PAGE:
Tuesday, July 21, 2009

Oakland 14, Twins 13 (Monday night massacre)

I know, I know. The Twins had a 10-2 lead and you figured it was in the bag and went to bed.

And now you see this headline. Sorry.

A truly ugly game. The Twins hit four homers in the first three innings and had that 10-2 lead. Oakland's pitchers threw 214 pitches, just 123 of them strikes. The Twins drew eight walks and had seven extra-base hits.

But the pitching was sloppy and the defense was sloppy, and Ron Gardenhire compunded matters with some curious handling of his bullpen. The A's scored seven runs in the seventh inning, with a little help from Justin Morneau, who overran a foul popup. (Somehow he wasn't charged with an error, which is a blot on official scorers.)

And for all of that, the Twins came a blown call by the home plate umpire, Mike Muchlinski, from tying the game in the ninth inning. (See the photo above.)

The numbers don't lie. Not only did Nick Blackburn give up 13 hits in his five innings, he didn't strike anybody out. Highly hittable. (For that matter, none of the relievers whiffed anybody either.) Blackburn left after just 92 pitches (66 strikes) and seven runs allowed but leading 13-7.

Then came the curious bullpen stuff. The backdrop is important here. Remember, the Twins added a 12th pitcher during the All-Star break, Kevin Mulvey. He didn't pitch in the Texas series, which was understandable, because the games were close and they'd rather have Mulvey make his debut in a low-pressure situation.

Sunday's game went 12 innings. Everybody in the pen worked except Joe Nathan (who had pitched the previous two days) and Mulvey.

Brain Duensing threw 16 pitches Sunday (and was the losing pitcher). He was also up and down during the first five innings Monday. As a general rule, it's unwise to warm up a relief pitcher multiple times. Duensing warmed up Monday at least twice, maybe three times — and then Gardy brought him in.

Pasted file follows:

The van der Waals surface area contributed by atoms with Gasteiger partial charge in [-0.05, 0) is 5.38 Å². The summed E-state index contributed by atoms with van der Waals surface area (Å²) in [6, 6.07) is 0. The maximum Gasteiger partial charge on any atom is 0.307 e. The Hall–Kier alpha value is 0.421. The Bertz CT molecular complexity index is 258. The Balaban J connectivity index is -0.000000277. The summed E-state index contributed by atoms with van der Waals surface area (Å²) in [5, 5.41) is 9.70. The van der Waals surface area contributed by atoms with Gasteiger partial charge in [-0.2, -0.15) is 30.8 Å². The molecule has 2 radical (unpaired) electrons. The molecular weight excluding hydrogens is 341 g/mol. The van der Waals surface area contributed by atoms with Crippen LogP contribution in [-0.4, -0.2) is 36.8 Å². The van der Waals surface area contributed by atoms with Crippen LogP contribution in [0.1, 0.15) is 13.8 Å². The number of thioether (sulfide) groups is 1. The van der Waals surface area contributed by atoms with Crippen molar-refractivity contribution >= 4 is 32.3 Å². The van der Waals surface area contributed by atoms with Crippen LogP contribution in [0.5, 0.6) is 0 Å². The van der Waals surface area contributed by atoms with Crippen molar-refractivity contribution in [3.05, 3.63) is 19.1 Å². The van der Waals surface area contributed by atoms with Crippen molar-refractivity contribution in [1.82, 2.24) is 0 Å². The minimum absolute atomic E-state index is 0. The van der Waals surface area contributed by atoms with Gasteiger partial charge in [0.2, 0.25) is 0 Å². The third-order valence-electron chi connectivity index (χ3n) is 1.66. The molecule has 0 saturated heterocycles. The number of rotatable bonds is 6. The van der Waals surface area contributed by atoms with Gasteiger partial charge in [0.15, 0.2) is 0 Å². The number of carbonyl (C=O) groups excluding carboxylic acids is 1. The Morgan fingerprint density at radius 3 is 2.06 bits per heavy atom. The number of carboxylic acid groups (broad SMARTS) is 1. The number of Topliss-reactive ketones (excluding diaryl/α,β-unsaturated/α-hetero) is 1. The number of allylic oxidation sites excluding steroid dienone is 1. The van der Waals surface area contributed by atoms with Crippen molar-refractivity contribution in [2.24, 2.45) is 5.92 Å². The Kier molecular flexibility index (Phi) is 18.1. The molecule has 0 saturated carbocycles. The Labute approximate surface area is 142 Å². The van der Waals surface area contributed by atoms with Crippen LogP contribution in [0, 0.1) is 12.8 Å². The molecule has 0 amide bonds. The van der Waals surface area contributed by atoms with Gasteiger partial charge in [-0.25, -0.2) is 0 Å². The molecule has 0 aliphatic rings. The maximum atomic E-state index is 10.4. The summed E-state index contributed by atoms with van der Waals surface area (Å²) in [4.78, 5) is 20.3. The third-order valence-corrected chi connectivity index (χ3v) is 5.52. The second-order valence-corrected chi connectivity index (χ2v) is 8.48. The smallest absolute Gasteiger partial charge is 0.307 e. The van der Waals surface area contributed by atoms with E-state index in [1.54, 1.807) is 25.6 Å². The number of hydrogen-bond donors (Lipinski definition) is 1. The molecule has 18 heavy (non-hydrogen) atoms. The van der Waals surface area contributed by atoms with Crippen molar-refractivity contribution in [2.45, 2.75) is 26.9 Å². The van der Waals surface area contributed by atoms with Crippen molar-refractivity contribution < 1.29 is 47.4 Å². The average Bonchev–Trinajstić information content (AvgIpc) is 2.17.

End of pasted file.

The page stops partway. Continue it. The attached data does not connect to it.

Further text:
Which makes me wonder why Mulvey's on the roster. If he's not going to be used with a six-run lead — if the manager would rather use somebody on consecutive days on multiple warm-ups — what's the point?

Duensing got four outs — and allowed four hits and two walks.

Then Gardenhire went once again to the well of Bobby Keppel. Third game in four days for Keppel — 26 pitches on Friday, 17 on Sunday. He would throw just 11 on Monday. Six balls, five strikes, and the last strike was a grand slam by Matt Holliday. (Keppel's ERA rose from 0.56 to 2.25.)

That tied it at 13. In came Jose Mijares — no argument from me on that move — and his first pitch was crushed by Jack Cust. That made it 14-13.

Mulvey wound up pitching after all, getting the last out of the eighth inning.

The came the bottom of the ninth. With two outs, Michael Cuddyer doubled. Jason Kubel was walked intentionally (Kubel was 3 for 3 with a homer and three walks). With Delmon Young up, Michael Wertz threw a pitch to the backstop. Cuddyer went not just to third but home as well. He beat the tag — clearly beat the tag — only to be called out.

Box score here.

AP story here.

1 comment:

  1. I went to bed with the score 12-2. But it gnawed at me during the night. They couldn't lose that one ... could they?

    Yeah, Cuddy was safe. And they might have come back to win it.

    But they didn't deserve to win after that.